Navigation Links
UIC researchers find promising new targets for antibiotics
Date:8/30/2007

University of Illinois at Chicago researchers have identified new sites on the bacterial cell's protein-making machinery where antibiotics can be delivered to treat infections.

"The primary challenge of antibiotic therapy has been fighting infections caused by the pathogens which became resistant to antibiotics," says Alexander Mankin, professor and associate director of UIC's Center for Pharmaceutical Biotechnology and lead investigator of the study. "Not a single class of drugs has escaped the inevitable emergence of resistance."

At present, Mankin said, "the constant development of new drugs is the only available strategy to keep up with the ever-growing variety of antibiotic-resistant pathogens."

Mankin and his research team are looking for new vulnerable sites on bacteria where drugs can be delivered to fight the infections.

"First we need to find the target, and then the weapons can be developed," he said.

In the study, which is published in the Journal of Biological Chemistry, UIC researchers divided a ribosome -- the main apparatus within the cell that makes protein, and one of the best antibiotic targets -- into specific sections. Random genetic mutations were engineered in each area, and the researchers looked for those alterations that stopped the ribosome from making proteins.

Of the thousands of mutations tested, 77 were detrimental to the function of the ribosome. The regions where those mutations lie can be targeted by new antibiotics, which may be used to treat such diseases as tuberculosis and pneumonia, Mankin said.

"If we find drugs that can bind to these regions, they will likely kill the pathogenic cell," he said.

According to Mankin, the development of microbial genomics brought new hope for the development of antibiotics, but few successful drug candidates have been produced using this method.

An alternative approach is to "follow the lead of nature, and develop new drugs that act on the targets in the course of evolution."

"The ribosome is the perfect target," he said. "More than half of all known antibiotics arrest cell growth by interfering with the ribosomal functions and inhibiting protein synthesis. This is an innovative concept, targeting new sites in the ribosome."


'/>"/>
Contact: Sam Hostettler
samhos@uic.edu
312-355-2522
University of Illinois at Chicago
Source:Eurekalert

Related biology news :

1. Researchers discover way to make cells in the eye sensitive to light
2. Researchers find how protein allows insects to detect and respond to pheromones
3. Researchers Uncover Key Step In Manufacture of Memory Protein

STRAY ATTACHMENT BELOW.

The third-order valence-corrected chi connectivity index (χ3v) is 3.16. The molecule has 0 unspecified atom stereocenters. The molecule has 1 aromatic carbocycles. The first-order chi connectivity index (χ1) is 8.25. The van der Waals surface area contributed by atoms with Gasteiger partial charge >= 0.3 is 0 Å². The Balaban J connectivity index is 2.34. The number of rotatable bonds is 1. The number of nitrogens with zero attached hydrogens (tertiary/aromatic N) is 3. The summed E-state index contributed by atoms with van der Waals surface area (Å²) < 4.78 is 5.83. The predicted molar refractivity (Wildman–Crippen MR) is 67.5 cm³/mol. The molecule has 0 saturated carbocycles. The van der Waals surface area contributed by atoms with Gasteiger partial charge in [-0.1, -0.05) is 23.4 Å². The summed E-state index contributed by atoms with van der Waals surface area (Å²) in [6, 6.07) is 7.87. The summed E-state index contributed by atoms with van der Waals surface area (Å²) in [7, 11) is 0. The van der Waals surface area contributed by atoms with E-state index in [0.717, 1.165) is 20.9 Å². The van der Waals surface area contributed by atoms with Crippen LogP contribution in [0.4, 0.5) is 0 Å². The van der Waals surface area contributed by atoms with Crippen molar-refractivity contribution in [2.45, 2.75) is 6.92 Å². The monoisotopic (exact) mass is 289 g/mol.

4. NYU researchers simulate molecular biological clock
5. Researchers reveal the infectious impact of salmon farms on wild salmon
6. Researchers identify target for cancer drugs
7. Vital step in cellular migration described by UCSD medical researchers
8. ASU researchers finds novel chemistry at work to provide parrots vibrant red colors
9. UCSD researchers maintain stem cells without contaminated animal feeder layers
10. Researchers discover molecule that causes secondary stroke
11. Researchers find missing genes of ancient organism
Post Your Comments:
*Name:
*Comment:
*Email:
(Date:8/27/2019)... JUPITER, Fla. (PRWEB) , ... August 27, 2019 ... ... developments in life science and drug development. This episode is scheduled to broadcast ... will explore Debiopharm, a biopharmaceutical research, development, investment and manufacturing company. The show ...
(Date:8/23/2019)... (PRWEB) , ... August 22, 2019 , ... ... rebranding to Planet121 following their acquisition in June of 2018. Along with the ... and communications. , “Our goal was to create a cohesive brand that ...
(Date:8/21/2019)... ... August 20, 2019 , ... ... the second time since BioInformatics first fielded the survey in 2016. The ... Customer Experience , from BioInformatics, part of Science and Medicine Group. More than ...
Breaking Biology News(10 mins):
(Date:8/29/2019)... ... August 29, 2019 , ... Prof. Stephen R. Byrn ... in Africa program, which includes a master’s degree in biotechnology innovation and regulatory ... through 13th, 2019. Topics to be addressed include Manufacturing, Quality, Regulation, Devices, ...
(Date:8/25/2019)... ... August 23, 2019 , ... Authors Gopal Nayak ... the scientific research book “Impact of Biofield Treatment on Growth and Anatomical Characteristics ... Patchouli. , The book garnered No. 1 status on Amazon in several ...
(Date:8/15/2019)... ... , ... PathSensors announced today that Roger Lawrence has joined ... of Food Technologists (IFT) Board of Directors, Illinois Institute of Technology (IIT) Institute ... and Applied Nutrition (JIFSAN) Advisory Council and the University of Maryland College of ...
(Date:8/8/2019)... , ... August 08, 2019 , ... ... Agents for sales and service organizations, today announced that the company’s Studio ... Award for the IVA market . Inference will officially accept the award at ...
Breaking Biology Technology: